Jeff & I have spent the last three weeks in Santa Cruz, California. We wanted an escape, after the holidays, from not just the cold & the snow but from the routine of our daily lives. It’s been warm here, & sunny, & in those ways it has succeeded as an escape: we have hiked through the redwoods & walked along the beach in the sunshine & soaked in the sun like the gift that it is. But what I had to travel here to learn for certain is that there’s no vacation, ever, from our grief.
I didn’t think that I would feel less sad here. I didn’t believe that I would miss Isaac even one iota less. I don’t want to escape from his memory. But I did have hope that perhaps, removed from the setting of our trauma, some of the PTSD symptoms we experience might dissipate. The insomnia, the nightmares, the panic attacks. But they cling to us here just as they did at home. It’s not going to the grocery store by myself or watching a toddler being pushed in a stroller swaying her legs back & forth or an ambulance driving by with its siren wailing that’s my trigger. Or it’s all of those things, but mostly it’s just being alive in this world when my son isn’t. Anywhere in this world.
Don’t get me wrong: we have enjoyed ourselves here. I love my husband & we’ve been blessed to be able to take this trip together, to spend time together, to hold one another in the (literal & figurative) darkness. There’s joy in our lives still. It’s just less than. It’s just painted with a streak of sadness. It’s just not what we expected, & it’s difficult to come to terms with that.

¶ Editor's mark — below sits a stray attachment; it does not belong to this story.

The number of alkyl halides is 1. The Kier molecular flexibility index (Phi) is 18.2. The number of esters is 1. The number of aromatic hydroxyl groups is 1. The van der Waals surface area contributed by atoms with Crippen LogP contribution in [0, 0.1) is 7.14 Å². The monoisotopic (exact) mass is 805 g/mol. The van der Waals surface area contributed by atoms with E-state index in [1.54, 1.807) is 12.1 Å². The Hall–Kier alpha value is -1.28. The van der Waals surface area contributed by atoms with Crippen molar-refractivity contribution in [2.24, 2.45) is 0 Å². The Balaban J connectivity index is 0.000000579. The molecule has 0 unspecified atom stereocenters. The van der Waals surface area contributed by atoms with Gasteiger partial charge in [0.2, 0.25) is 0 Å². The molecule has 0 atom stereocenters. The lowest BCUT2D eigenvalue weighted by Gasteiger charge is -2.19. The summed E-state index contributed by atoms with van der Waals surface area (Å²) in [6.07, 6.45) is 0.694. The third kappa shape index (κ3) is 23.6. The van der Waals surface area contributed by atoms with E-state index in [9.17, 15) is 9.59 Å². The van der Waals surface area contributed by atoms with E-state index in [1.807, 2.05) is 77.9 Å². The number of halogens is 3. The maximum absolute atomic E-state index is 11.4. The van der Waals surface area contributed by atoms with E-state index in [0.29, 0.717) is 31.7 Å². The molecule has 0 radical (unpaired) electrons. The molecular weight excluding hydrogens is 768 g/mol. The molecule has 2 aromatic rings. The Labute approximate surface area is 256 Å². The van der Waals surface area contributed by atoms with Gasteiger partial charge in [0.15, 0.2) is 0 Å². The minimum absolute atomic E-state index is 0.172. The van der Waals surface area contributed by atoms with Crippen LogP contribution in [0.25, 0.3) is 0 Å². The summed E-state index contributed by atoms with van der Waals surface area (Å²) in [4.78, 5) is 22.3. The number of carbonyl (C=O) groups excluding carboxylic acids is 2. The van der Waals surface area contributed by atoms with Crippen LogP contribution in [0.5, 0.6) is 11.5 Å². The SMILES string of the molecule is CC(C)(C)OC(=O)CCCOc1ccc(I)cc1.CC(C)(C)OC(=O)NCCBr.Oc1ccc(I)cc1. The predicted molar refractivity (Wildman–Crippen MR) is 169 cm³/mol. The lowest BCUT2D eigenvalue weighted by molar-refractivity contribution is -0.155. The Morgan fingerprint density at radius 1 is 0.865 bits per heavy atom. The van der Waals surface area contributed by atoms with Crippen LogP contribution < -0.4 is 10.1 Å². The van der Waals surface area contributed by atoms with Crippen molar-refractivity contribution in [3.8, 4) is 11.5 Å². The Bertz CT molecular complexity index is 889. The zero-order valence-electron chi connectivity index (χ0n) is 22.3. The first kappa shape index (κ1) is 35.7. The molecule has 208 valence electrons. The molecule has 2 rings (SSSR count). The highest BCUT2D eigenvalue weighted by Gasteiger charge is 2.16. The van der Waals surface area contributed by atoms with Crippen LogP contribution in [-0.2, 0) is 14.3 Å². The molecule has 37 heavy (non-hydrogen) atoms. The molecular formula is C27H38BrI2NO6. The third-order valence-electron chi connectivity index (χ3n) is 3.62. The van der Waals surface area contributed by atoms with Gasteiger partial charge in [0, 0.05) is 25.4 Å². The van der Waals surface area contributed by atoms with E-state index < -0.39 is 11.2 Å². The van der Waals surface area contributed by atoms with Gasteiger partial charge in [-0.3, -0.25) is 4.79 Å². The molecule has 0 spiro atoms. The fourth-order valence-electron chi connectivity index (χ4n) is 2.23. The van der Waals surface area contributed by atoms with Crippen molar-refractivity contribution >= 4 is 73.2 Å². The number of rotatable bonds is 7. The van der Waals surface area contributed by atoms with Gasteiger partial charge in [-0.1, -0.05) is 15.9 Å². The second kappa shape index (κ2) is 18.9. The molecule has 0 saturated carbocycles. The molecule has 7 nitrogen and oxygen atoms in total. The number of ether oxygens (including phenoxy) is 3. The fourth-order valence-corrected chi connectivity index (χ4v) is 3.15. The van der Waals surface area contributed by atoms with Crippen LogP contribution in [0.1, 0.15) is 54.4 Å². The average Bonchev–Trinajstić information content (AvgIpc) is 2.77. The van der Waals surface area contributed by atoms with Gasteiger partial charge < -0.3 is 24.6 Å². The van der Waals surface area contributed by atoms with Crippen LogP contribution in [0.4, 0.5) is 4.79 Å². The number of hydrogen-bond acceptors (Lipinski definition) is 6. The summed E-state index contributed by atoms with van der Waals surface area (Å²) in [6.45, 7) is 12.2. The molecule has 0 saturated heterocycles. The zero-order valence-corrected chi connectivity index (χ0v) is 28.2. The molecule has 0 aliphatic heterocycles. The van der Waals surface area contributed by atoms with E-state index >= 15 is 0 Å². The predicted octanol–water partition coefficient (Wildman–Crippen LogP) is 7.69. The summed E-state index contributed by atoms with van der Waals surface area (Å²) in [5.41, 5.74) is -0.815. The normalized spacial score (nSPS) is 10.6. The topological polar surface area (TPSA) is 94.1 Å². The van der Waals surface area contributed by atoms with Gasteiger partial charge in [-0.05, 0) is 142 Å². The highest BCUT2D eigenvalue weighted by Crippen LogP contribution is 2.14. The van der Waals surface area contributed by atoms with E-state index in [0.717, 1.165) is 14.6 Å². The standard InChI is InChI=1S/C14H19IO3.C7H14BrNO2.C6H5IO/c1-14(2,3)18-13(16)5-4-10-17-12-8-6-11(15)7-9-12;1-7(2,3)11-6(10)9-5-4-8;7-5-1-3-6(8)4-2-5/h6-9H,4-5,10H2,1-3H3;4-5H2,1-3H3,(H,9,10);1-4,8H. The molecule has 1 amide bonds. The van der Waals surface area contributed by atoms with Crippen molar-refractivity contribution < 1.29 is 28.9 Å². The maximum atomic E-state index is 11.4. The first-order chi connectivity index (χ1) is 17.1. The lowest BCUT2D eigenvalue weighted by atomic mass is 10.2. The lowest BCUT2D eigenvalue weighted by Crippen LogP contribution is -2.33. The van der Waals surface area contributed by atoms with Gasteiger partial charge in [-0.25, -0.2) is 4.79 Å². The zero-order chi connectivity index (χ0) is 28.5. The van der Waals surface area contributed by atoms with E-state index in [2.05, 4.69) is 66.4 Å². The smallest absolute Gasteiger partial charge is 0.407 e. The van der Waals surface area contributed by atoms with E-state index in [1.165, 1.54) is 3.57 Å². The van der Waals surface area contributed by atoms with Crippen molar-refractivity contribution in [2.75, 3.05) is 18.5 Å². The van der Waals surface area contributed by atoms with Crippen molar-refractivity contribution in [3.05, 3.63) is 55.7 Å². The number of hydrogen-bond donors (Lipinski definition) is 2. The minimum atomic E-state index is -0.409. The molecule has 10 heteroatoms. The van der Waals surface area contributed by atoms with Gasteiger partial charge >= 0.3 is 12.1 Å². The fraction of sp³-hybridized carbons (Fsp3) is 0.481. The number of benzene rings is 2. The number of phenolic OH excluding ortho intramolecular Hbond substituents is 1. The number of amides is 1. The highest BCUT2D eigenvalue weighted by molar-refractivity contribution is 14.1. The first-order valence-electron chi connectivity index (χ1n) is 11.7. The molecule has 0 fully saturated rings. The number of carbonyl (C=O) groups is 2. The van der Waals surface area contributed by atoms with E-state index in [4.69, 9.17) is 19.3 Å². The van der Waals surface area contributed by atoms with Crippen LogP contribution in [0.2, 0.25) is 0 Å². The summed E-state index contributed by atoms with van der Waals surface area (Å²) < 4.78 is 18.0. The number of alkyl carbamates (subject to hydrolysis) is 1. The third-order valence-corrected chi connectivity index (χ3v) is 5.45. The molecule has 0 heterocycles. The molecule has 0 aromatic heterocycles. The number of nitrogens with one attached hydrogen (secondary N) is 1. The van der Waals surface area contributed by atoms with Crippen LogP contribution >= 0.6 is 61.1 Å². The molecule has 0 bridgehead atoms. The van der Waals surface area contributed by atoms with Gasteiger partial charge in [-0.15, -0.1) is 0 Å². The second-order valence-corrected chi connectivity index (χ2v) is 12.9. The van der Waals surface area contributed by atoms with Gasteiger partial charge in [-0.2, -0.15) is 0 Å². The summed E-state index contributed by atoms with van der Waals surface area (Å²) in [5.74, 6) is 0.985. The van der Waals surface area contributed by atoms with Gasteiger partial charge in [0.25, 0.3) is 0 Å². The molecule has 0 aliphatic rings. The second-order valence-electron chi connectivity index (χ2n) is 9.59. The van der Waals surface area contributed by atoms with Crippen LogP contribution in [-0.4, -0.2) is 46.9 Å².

I struggled, when I was younger, to accept conflicting truths. I viewed the world pretty plainly in black & white. But as I’ve grown older, as I’ve gained more & lost more, conflicting truths are woven into my existence, & never more so than after the death of my son. Truth: I miss Isaac every second of every day. Truth: I am still capable of every other human feeling I’ve ever had. Truth: I sometimes wish I would die, & yet I want to go on.
It’s like this: in one of my very favorite books, Franny & Zooey, twenty-year-old Franny becomes fascinated with the Jesus Prayer, which calls a person to internalize the prayer to the point that s/he can pray without ceasing. (The prayer as presented in the book reads: “Lord Jesus Christ, have mercy on me, a sinner.”) & I too found the prayer fascinating, & I wondered at the dedication & focus required to pray without ceasing, at the capacity of a person to really achieve this. But since Isaac’s death my own prayer has settled in my heart, effortlessly, & it’s just his name, over & over & over again, with every breath, with every heartbeat, & I know without question that I’ll only be able to cease its recitation when I cease breathing.